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What to do when you receive negative feedback

We’ve all received negative feedback before, either from a friend, family member, lecturer or employer. Negative feedback can be very tough to deal with, especially if you’re not equipped with the skills to handle it. Additionally, it’s much more encouraging to receive compliments than negative criticism because the latter indicates we’re doing something wrong.

Here are 6 ways in which you can deal with negative feedback…

  1. Pause! Don’t react!

When receiving negative feedback, the first instinct will be to defend yourself and point out everything you have done thus far that appears to be right. However, no matter how negative the comment was, you have a choice on how to react. If you react in a defensive manner, it is telling more about you as a person. Remaining calm and composed helps you deal with feedback better. If you find yourself getting riled up, give yourself some time to cool down before responding.

  1. Understand what the person is trying to say

Feedback, whether it’s negative or positive comes from somewhere. Something you said or did made the person react this way. You may choose to ignore the feedback but you’ll never know what really triggered the person to react this way which means there’s a possibility of this recurring in the future. Here are some questions you can ask yourself to understand where he/she is coming from:

  • What is he/she concerned about? What are the key issues?
  • Why is he/she reacting this way?
  • What did you do/say that triggered him/her?

Often, the person providing the feedback may not point out the actual issues or areas of concern and may give you a general overview by saying “I don’ think this was done well” without any supporting reasons. The onus is on you to probe a bit further and discover what these reasons are – calmly, of course!

  1. Assess if the feedback is true

Evaluate the feedback objectively. Do you agree with it? Is there any truth behind it and could this be something you missed out initially?  In certain situations, it’s difficult to maintain an objective stance and looking at it from someone else’s perspective. Once you receive feedback, you can always ask friends or family to help give you an alternate perspective before discussing it with the person who gave you the feedback. Having alternative views can help maintain objectivity.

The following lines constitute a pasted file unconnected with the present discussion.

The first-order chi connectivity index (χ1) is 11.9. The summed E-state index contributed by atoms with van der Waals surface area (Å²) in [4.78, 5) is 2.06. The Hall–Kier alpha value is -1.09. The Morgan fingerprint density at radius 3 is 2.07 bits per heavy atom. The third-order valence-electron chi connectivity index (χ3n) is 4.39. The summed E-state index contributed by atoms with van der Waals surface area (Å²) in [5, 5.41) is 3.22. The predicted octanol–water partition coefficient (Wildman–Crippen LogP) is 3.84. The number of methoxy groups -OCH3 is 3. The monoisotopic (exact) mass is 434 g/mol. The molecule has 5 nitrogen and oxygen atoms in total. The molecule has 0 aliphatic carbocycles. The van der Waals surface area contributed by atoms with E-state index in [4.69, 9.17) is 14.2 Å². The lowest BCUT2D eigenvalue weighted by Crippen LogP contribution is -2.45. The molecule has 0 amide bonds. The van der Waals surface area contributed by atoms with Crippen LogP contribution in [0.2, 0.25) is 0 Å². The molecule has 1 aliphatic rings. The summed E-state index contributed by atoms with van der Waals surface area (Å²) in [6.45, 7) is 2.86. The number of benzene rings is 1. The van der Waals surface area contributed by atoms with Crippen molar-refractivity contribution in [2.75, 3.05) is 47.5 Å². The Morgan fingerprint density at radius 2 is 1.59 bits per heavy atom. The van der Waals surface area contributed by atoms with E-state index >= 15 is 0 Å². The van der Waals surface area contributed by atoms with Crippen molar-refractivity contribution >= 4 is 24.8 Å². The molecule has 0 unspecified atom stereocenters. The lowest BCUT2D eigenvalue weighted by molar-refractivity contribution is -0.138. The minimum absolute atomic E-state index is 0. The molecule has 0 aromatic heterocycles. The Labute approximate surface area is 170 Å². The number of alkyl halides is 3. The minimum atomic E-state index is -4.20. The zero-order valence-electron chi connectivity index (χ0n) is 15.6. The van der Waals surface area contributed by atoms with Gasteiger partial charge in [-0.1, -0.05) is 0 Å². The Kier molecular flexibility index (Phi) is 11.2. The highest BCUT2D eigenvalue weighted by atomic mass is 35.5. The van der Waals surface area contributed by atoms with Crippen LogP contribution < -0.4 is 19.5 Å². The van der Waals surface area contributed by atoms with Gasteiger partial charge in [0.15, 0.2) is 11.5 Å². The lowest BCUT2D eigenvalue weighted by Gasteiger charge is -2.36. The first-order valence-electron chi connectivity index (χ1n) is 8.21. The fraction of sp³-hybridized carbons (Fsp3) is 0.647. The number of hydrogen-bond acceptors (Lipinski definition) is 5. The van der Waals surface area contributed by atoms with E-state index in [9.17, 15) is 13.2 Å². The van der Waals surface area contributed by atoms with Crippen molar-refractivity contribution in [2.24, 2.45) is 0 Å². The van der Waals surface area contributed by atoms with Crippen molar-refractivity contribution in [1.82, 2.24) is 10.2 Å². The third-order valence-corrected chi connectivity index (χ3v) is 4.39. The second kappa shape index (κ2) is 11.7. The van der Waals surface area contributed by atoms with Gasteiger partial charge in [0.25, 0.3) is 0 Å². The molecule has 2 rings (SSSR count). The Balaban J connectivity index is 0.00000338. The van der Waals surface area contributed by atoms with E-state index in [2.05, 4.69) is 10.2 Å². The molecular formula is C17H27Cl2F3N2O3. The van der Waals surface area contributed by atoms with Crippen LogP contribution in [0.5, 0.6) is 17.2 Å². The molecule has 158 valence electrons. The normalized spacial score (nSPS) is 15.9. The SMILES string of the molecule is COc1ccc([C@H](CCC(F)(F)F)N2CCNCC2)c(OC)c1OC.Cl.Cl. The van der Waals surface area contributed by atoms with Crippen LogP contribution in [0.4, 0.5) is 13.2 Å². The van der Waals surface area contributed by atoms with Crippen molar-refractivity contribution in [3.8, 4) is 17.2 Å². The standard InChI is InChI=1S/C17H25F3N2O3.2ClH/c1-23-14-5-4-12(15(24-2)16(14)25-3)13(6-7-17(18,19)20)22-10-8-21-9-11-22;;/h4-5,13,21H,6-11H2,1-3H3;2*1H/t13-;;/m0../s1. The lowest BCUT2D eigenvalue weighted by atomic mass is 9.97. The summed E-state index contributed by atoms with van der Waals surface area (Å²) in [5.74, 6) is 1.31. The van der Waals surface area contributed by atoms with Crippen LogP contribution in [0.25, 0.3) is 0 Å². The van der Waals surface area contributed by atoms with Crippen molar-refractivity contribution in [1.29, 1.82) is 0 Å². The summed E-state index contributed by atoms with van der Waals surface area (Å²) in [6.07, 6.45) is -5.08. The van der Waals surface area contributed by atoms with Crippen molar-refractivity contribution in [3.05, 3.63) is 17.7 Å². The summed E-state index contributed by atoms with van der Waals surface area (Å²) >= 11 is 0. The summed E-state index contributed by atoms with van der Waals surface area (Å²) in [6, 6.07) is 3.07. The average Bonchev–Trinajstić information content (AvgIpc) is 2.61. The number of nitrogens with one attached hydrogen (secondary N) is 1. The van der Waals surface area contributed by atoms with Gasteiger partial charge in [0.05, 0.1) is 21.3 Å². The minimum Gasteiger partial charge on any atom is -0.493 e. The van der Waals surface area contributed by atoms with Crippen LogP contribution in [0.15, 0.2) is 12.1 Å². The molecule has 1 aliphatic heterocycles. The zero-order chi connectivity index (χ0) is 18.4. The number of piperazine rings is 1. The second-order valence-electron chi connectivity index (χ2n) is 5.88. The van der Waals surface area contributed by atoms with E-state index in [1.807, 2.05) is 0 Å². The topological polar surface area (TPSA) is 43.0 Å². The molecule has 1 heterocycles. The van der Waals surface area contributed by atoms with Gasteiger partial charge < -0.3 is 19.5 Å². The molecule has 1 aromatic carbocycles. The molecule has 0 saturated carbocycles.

1. A kind reply

In this day and age, kindness is everything. Since the person took their time to share their feedback (even though it’s negative), you should take your time to give a proper reply by reiterating his/her concerns and confirm that you both are on the same page, let him/her know your point of view, whether you agree/disagree along with supporting reasons as to why, create an open space for discussion and align/agree on the conclusions/next step to move forward. There will be times where there may never be an agreement but it all comes down to your response. A kind response will be much better for you, than a nasty one.

  1. Recognise negative feedback as a positive thing

Looking at negative feedback as a positive shows that there are people who want you to become a better person. If the person didn’t care at all, he/she wouldn’t have even provided you with feedback. Negative feedback also gives us opportunities for growth. No matter where we are in life, all of us will have blind spots we don’t know about and these blind spots often prevent us from reaching the next stage of growth. Negative feedback may not be pleasant to receive but it sure does give us a different perspective to consider and use the next time we need to get something done.

  1. Learn from the feedback

There is always something that can be learned from everything you do. Ask yourself;

  • What have you learned about yourself?
  • What have you learned about others?
  • How can you improve?

You can either learn about the feedback, how you dealt with it or both.

We hope these tips will be helpful the next time you receive negative feedback. It may not be easy to handle but if you learn the art of dealing with it, it’ll go a long way in personal growth.

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2 responses on this

  1. Andrew Falatsi Khomo June 29, 2020 11:53 am

    “NO,” only implies, “Next Opportunity.”

    1. Voices Unite June 29, 2020 12:50 pm

      Great way to look at it!


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